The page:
generating a session context including said allocated IP address and user identification information and continuously monitored transaction events by said user;
transmitting an authorization request from the at least one sales-entity and/or service provider, or another service provider, to said transaction managing instance, when an at least one end-to-end business transaction with said at least one sales-entity and/or service provider occurs, wherein the transaction managing instance validates said user's authorization for said at least one business transaction based on said session context;
monitoring said online session of said user and detecting if said online session is terminated; and
invalidating said allocated IP address and said session context, if termination of said online session is detected, and providing said IP address back to said pool of IP addresses.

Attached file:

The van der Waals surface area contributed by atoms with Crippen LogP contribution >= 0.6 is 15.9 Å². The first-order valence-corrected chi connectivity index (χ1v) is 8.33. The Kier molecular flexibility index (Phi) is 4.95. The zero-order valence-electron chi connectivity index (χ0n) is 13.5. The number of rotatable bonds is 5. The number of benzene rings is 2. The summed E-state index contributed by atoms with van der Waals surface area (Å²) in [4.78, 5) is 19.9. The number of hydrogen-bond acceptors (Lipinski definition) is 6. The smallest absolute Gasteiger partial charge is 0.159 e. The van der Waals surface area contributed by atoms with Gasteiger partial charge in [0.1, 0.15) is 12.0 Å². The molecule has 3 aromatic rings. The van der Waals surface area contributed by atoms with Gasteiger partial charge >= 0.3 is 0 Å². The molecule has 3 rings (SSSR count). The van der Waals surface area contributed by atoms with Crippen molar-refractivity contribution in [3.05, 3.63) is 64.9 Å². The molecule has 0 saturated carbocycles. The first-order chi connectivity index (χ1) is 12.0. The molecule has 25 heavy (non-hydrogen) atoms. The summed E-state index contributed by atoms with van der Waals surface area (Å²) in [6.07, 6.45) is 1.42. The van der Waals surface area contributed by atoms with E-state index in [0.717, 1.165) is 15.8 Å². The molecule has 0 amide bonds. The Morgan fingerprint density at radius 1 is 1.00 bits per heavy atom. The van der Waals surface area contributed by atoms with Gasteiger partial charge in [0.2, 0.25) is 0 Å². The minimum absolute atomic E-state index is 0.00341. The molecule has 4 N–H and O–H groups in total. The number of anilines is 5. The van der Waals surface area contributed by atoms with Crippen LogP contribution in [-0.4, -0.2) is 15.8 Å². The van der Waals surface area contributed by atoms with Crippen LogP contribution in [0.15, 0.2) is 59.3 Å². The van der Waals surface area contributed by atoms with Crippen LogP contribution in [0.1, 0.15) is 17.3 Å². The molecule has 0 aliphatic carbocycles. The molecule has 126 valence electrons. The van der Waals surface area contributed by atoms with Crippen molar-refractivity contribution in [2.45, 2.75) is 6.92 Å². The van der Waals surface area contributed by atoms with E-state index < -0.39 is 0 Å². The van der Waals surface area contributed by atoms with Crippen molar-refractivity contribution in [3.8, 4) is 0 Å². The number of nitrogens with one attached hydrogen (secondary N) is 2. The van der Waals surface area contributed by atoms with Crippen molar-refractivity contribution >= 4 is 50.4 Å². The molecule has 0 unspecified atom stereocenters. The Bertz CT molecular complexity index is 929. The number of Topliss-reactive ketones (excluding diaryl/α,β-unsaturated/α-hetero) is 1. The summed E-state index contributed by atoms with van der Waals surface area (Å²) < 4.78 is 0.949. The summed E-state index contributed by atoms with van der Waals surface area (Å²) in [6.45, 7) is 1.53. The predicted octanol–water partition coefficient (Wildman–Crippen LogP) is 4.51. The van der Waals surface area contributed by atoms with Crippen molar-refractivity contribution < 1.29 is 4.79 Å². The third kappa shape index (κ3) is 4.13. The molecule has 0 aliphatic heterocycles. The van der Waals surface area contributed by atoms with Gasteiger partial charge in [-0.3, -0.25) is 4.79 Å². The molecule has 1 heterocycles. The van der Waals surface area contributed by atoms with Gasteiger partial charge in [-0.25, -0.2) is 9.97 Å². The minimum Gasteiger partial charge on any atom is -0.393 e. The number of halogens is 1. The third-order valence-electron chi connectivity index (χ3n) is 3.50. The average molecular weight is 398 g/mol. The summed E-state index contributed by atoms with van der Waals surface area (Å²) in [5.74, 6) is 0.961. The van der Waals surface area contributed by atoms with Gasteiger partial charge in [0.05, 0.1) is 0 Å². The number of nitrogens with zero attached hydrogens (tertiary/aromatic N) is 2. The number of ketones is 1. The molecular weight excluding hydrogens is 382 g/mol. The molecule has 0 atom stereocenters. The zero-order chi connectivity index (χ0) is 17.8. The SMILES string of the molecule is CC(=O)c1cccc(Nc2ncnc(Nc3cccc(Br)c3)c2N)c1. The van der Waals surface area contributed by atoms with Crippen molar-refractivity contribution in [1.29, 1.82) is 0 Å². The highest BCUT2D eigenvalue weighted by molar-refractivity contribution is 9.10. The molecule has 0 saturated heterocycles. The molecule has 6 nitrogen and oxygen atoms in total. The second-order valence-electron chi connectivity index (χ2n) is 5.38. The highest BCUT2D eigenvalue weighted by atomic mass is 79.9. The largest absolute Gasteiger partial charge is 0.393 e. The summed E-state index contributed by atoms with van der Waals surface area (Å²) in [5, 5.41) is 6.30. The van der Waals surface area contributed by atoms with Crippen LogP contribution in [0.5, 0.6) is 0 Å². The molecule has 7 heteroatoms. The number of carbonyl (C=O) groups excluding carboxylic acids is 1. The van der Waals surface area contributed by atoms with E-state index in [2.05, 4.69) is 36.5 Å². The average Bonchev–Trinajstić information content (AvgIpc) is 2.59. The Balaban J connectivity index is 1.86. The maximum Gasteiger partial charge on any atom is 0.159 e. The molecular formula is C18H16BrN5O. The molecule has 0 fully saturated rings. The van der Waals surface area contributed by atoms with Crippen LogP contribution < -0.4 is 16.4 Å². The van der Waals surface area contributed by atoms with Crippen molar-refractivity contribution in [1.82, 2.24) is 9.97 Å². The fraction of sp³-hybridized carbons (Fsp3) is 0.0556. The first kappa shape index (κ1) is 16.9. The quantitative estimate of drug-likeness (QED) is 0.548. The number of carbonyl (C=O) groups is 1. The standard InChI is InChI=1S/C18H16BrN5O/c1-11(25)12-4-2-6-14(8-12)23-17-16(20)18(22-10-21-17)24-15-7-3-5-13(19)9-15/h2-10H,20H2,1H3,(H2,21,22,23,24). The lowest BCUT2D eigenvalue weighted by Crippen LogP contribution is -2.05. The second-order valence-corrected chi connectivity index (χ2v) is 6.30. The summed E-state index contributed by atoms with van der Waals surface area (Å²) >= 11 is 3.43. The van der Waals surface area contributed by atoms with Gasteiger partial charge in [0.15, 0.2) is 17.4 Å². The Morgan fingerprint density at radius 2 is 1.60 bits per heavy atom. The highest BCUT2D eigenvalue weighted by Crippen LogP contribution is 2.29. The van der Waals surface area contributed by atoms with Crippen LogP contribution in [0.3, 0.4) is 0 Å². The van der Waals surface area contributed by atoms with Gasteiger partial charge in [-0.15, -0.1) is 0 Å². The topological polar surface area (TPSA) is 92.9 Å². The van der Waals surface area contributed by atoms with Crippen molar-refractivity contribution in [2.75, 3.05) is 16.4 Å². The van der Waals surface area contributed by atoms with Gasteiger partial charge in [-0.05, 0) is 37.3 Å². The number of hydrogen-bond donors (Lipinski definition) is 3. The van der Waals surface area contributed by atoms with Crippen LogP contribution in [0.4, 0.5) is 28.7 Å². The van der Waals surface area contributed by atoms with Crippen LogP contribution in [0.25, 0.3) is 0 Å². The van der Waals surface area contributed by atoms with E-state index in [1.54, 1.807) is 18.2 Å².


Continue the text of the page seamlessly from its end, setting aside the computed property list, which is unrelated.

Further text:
11. A computer program product stored on a computer usable medium, comprising computer readable program means for causing a computer to perform a method when said program is run on said computer, said method comprising:
providing a pool of IP addresses on side of said transaction managing instance;
performing an access authentication based single sign-on by said user managed by said transaction managing instance wherein said transaction managing instance is allocating an IP address out of said pool of IP addresses to said user, when said user initiates an online session for conducting at least one end-to-end business transaction with said at least one sales-entity and/or service provider;
generating a session context including said allocated IP address and user identification information and continuously monitored transaction events by said user;